The Untold Truth Of Selena

If there was anyone musicians of today can thank, it's Selena. She was poised to be the first real cross-over pop sensation. And with a new series about her life coming soon on Netflix, Selena's life will once again be in the spotlight — a life tragically cut short just as she was becoming an even bigger star.

Selena Quintanilla-Perez was one of the most famous people in the '90s, even though mainstream audiences only discovered her late into her career. Born in Texas to a musical family, Selena started performing at a very young age, wrote Biography. Her father, Abraham Quintanilla, saw how musically inclined his children were and formed a group. He centered the band around his youngest daughter and called it Selena Y Los Dinos. Selena sang while older siblings A.B. and Suzette played instruments.

Her dad wanted Selena Y Los Dinos to play for a mainly Spanish-speaking Tejano audience in Texas. The problem was, Selena didn't speak Spanish. She learned the language, primarily the lyrics of their songs, at 10, and began performing around Corpus Christi, Texas. They played street corners, quinceañeras, and state fairs.

Selena Y Los Dinos quickly became very popular. Abraham decided to let the band tour and took Selena out of school, to her teachers' great concern. (Eventually, she earned her GED and took college courses at Pacific Western University.)

Forbidden Love

Men had long dominated Tejano music, and that hadn't changed by the time Selena recorded her first album. She and her father, however, were determined to break into the industry. By 1989, Selena signed with EMI records. Her family stayed involved in her career: her father as manager, and brother A.B. her primary producer.

She also fell in love. Guitarist Chris Perez joined Selena Y Los Dinos in 1989. Perez told Good Morning America that at first, he wanted to distance himself from her, for fear of ruffling feathers. The two became close but decided to hide their relationship from her father. When her father found out, he fired Perez. Selena and Perez kept seeing each other, however, and in 1992 eloped. For a time, Abraham disapproved of the marriage, but relented and accepted the couple.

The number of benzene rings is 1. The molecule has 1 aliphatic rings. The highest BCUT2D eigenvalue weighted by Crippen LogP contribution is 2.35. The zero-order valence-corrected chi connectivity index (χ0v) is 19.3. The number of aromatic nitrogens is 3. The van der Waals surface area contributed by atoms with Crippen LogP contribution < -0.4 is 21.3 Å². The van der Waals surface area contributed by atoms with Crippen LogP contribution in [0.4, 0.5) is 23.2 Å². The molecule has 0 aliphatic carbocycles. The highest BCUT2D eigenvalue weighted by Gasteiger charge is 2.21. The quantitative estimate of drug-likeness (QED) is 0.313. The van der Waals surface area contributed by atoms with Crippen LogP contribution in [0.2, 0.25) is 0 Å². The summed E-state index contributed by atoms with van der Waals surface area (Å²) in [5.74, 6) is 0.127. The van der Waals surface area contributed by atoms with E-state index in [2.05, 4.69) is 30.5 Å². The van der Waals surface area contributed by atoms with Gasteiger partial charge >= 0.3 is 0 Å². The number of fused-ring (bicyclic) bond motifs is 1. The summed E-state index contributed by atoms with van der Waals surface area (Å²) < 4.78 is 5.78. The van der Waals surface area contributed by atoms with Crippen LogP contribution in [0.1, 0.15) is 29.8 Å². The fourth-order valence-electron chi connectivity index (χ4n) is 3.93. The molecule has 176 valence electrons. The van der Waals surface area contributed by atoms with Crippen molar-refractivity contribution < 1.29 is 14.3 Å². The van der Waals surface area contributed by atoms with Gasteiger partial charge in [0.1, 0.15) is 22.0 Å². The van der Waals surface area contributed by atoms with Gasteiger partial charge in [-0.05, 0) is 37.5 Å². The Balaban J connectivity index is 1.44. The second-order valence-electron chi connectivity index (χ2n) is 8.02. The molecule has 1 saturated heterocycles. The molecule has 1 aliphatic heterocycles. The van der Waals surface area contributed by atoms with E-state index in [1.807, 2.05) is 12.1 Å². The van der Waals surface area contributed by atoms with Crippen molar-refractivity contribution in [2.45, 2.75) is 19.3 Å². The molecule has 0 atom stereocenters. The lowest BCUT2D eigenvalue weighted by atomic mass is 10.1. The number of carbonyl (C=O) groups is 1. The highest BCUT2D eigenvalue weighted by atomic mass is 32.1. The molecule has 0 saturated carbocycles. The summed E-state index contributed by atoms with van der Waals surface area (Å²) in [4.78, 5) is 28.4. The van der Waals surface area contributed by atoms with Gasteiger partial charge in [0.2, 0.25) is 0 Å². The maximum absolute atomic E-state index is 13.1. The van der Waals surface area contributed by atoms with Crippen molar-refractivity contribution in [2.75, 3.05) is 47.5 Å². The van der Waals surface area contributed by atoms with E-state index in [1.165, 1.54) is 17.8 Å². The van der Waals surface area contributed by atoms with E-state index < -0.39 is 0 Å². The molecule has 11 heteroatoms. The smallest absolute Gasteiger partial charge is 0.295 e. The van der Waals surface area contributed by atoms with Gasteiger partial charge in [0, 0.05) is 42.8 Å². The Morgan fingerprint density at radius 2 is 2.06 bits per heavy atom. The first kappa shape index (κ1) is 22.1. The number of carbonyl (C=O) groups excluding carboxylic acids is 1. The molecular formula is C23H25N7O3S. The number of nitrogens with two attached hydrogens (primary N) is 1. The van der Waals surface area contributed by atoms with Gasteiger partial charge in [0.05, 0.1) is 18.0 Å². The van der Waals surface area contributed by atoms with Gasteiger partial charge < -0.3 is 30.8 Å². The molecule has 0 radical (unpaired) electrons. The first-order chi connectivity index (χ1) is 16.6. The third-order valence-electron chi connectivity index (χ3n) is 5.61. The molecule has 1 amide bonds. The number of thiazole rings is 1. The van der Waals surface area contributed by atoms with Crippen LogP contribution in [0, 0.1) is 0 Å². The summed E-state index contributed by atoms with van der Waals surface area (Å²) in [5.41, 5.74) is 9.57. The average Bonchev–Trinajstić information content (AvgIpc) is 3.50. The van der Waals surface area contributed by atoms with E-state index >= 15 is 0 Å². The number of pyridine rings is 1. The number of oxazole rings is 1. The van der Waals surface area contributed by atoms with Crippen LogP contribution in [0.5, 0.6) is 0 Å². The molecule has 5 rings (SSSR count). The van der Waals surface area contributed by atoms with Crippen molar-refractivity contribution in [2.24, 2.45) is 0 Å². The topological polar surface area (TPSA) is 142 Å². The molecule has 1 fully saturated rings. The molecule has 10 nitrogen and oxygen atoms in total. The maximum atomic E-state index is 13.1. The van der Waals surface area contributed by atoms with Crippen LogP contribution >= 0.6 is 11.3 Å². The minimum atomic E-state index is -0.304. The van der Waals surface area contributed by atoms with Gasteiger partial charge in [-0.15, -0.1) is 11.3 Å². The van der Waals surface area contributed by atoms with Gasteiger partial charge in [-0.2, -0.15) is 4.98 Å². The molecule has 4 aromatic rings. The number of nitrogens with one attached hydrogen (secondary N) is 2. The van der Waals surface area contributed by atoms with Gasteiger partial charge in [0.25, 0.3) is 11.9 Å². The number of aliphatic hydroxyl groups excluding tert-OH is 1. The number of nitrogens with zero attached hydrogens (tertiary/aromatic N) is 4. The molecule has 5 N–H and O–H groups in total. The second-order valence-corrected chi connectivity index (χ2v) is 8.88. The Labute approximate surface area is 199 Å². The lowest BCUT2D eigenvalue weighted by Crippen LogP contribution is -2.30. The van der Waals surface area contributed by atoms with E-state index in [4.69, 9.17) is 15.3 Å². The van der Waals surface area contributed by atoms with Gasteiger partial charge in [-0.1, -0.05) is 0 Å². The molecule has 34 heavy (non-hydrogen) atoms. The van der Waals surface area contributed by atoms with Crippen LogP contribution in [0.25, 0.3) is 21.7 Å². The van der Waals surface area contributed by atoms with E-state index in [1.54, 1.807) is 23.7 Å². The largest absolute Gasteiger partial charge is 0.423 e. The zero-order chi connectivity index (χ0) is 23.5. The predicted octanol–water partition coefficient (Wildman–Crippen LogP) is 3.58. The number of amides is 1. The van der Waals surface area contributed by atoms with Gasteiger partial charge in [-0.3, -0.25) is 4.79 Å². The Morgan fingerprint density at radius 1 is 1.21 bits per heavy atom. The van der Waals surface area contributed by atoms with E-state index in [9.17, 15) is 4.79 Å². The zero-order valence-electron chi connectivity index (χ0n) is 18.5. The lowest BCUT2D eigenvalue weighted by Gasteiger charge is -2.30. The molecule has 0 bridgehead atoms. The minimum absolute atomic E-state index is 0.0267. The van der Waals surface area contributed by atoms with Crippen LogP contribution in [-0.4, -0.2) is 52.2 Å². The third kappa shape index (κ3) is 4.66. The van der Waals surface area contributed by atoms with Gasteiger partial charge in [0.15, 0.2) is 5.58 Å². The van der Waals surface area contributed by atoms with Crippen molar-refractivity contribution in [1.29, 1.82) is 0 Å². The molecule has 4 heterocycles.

Selena steadily gained a following in Tejano music and earned several awards, especially for her signature song, "Como La Flor." She was invited to perform in Mexico, who traditionally looked down on Tejano singers, and became the biggest-selling Tejano act in Mexico. And in 1994, her status became stratospheric. Her album Live! won the Latin Grammys, and a follow-up, Amor Prohibido, was nominated the next year.

Selena used her growing popularity to launch a fashion line. Already known for pushing boundaries with her onstage wardrobe — she wore bustiers in concerts — she opened two stores in Texas and was in negotiations to open other stores in Mexico and Puerto Rico.

A tragic end to a short life

The mainstream English-speaking music industry started to take notice. According to Newsday, she was touted as the Queen of Tejano music and invited by her label to record an English album. She had a cameo in the Johnny Depp-Marlon Brando movie Don Juan de MarcoShe released her first English song, "Dreaming of You," which became a cross-over hit. Selena performed a sold-out concert at the Houston Astrodome and broke attendance records.

And then Selena discovered that Yolanda Saldivar, the longtime president of her fan club — someone Selena considered a family member — had been embezzling money. The Quintanilla family trusted Saldivar, who had been put in charge of Selena's boutiques. Despite complaints from staff and fan club members who claimed they never got paid for perks, Selena did not confront Saldivar.

On March 31, 1995, Selena met with Saldivar in a motel to pick up financial documents. Selena finally asked Saldivar about the missing money, and Saldivar pulled out a gun and pointed it at her. Selena tried to flee, but Saldivar shot and killed her. Saldivar holed herself up in her truck, reported The New York Times, and only surrendered after 10 hours. Selena was just 23 years old.

Twenty-five years later, her legacy lives on. A movie of her life came out in 1998, starring Jennifer Lopez. Selena was supposed to be the first Latin cross-over star; instead, she paved the way for others who came after her.